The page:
They created gold nanoparticles in the laboratory by dissolving gold, reducing the metal to smaller pieces that can only be measured in nanometers, or one billionth of a meter.
A human hair measures roughly 50,000 to 100,000 nanometers in diameter, and fingernails grow one nanometer every second.
The researchers made the miniature gold particles into a disc shape measuring a few hundred nanometers in diameter; they were shaped with pores, giving them a sponge-like porous quality that helps increase their heating efficiency and gives them extra stability.
The scientists then placed three kinds of bacteria cells on the tiny discs: E. coli and Bacillus subtilis, which grow best in moderate temperatures, and Exiguobacterium, which is found in a wide range of temperatures, including glaciers in Greenland and hot springs in Yellowstone National Park in the US.
A thermal imaging camera showed that the surface temperature of the particles reached temperatures up to 180 degrees Celsius almost instantly, and all of the bacterial cells were killed within 25 seconds.
The scientists explained that the technology could have implications for the prevention of some common infections, for example those which can be contracted in hospitals.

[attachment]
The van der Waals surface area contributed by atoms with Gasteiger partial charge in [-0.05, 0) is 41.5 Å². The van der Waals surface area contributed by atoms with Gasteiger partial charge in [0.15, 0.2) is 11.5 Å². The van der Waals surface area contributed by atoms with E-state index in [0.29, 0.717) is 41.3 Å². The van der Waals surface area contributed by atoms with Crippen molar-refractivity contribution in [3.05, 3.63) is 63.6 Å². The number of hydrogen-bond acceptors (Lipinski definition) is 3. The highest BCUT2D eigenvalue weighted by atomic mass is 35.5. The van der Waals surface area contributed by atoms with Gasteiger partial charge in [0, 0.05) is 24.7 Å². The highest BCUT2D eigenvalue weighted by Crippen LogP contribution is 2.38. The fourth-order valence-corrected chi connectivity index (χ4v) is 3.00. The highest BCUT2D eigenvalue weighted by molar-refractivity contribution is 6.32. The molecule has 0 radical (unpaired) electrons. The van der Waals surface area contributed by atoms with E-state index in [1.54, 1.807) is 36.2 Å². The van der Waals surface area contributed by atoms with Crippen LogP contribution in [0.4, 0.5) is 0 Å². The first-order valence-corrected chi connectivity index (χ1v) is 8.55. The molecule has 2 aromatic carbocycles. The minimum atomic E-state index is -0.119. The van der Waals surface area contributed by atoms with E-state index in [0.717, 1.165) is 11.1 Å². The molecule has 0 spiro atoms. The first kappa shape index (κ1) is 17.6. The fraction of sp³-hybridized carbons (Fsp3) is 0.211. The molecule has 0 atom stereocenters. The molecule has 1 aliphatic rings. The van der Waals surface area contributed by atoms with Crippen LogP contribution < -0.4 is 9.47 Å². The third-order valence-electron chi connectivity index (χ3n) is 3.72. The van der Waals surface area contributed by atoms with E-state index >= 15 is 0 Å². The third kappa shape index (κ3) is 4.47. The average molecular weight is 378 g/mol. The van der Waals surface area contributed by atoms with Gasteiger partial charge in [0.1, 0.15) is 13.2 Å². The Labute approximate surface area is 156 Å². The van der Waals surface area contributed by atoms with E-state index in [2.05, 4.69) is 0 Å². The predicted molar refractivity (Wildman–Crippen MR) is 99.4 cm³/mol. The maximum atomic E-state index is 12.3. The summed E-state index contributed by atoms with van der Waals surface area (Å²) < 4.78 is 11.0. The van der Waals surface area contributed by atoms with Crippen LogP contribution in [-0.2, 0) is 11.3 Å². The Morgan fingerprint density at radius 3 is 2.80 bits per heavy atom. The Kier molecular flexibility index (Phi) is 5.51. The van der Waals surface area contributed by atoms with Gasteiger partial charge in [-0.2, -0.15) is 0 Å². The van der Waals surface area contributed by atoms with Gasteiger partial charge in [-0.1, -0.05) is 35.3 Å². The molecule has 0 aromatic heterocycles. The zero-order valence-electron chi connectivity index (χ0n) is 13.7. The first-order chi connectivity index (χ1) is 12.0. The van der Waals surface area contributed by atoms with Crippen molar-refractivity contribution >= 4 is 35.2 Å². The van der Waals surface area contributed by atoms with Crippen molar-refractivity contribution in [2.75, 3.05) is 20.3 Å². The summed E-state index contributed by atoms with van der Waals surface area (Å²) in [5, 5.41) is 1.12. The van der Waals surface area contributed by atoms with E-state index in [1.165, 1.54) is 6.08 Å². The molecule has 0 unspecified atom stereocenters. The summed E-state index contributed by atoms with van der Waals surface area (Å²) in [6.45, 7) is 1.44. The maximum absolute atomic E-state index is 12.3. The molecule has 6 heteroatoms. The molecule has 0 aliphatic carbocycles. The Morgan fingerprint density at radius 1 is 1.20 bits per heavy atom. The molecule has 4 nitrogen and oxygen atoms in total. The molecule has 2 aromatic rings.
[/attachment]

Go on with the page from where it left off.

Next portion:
"The risks of contracting a hospital-acquired (nosocomial) infection has long been a real threat and the rate can be as high as 13.5 percent in certain countries," the researchers wrote in their paper, published in Optical Materials Express.
The evolution of bacteria to resist antibiotics makes it essential to develop reliable and effective methods to stop the survival and proliferation of bacteria, such as exposure of laboratory tools and medical instrumentation to high temperatures.
These methods are effective but require long durations of sterilization, from several minutes to hours.
"We showed that all of the bacteria were killed pretty quickly… within 5 to 25 seconds. That's a very fast process," explained Wei-Chuan Shi, coauthor of the paper.
As well as using the gold nanoparticles to sterilize equipment, the scientists are exploring the possibility of integrating the nanoparticles with filter membranes in small water filters, to help improve water quality.